Tools for complex collaborations

collaboration on computersWhen we collaborate on a writing or editing project with one or two people, we can get away with sharing documents as email attachments. In more complex projects, we might have multiple partners, and each partner could have a significant amount of research and/or writing to contribute. Collaborative partners might have their own teams or student assistants who contribute to the effort. Sharing attachments is no longer the best strategy for exchanging work in progress, so what should we do?

This dilemma is the focus of my questions to Cole Keirsey, who joined me for a presentation, “Managing to Collaborate: Matching Document Management Tools to Your Writing Project,” at the recent TAA conference. As a technical writer for a global company, he used strategies that academic writers can adopt. He answered my questions about document sharing and version control here, and in next month’s post we will look at two other topics from that presentation: distribution and reuse, and deep linking. [Read more…]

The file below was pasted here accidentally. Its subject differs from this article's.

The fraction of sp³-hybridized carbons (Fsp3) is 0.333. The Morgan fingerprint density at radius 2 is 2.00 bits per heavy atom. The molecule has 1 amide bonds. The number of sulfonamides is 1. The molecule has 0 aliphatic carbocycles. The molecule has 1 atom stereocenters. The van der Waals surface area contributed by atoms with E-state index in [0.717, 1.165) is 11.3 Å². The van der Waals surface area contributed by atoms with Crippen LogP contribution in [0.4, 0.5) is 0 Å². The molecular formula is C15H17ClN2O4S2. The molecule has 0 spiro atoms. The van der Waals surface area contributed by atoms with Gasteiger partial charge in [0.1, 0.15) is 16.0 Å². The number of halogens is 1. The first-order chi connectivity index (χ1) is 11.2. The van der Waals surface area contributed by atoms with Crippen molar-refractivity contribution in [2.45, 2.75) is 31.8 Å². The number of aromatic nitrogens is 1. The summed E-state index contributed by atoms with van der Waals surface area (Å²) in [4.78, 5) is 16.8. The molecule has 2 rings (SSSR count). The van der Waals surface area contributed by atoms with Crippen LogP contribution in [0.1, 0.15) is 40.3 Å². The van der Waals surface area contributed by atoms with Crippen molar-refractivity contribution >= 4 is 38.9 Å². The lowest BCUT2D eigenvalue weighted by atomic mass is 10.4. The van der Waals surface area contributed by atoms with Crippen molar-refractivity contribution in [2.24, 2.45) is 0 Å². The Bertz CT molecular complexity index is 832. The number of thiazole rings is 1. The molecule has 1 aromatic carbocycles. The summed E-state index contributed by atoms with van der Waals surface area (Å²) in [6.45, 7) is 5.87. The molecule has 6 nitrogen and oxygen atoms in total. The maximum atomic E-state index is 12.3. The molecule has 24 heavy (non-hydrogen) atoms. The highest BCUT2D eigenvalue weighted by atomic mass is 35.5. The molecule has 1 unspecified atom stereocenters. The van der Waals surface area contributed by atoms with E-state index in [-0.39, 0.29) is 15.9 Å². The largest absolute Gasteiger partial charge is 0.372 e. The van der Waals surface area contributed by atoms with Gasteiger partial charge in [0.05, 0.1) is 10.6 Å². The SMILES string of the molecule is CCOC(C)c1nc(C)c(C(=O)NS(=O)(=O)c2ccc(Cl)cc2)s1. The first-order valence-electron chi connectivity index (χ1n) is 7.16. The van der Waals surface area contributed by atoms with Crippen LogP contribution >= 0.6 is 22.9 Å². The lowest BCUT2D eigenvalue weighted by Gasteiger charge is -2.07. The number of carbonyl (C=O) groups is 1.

Tips on software for writers

Q: “I’d appreciate any advice about what kind of writing software is available (for academic social sciences). I use WordPerfect with EndNote, but need to upgrade, and haven’t looked at other programs in several years. Has EndNote gotten any easier to use? Is Word avoidable? Is there any flexible and useful outlining software?”

A: Richard Hull, TAA Executive Director:

“I put Stephen’s question to a professional book producer and got the following answer:

‘This person sounds strongly biased against Word, which is typical of many people who learned their craft on Word Perfect. For them, learning Word is annoying; like learning a second language that shares so many features of the mother tongue, they frequently get confused and prefer their familiar language. As annoying and rigid as I find them, I know that I am equally biased toward Word for equally annoying reasons (in fact, the same reasons!).

[Read more…]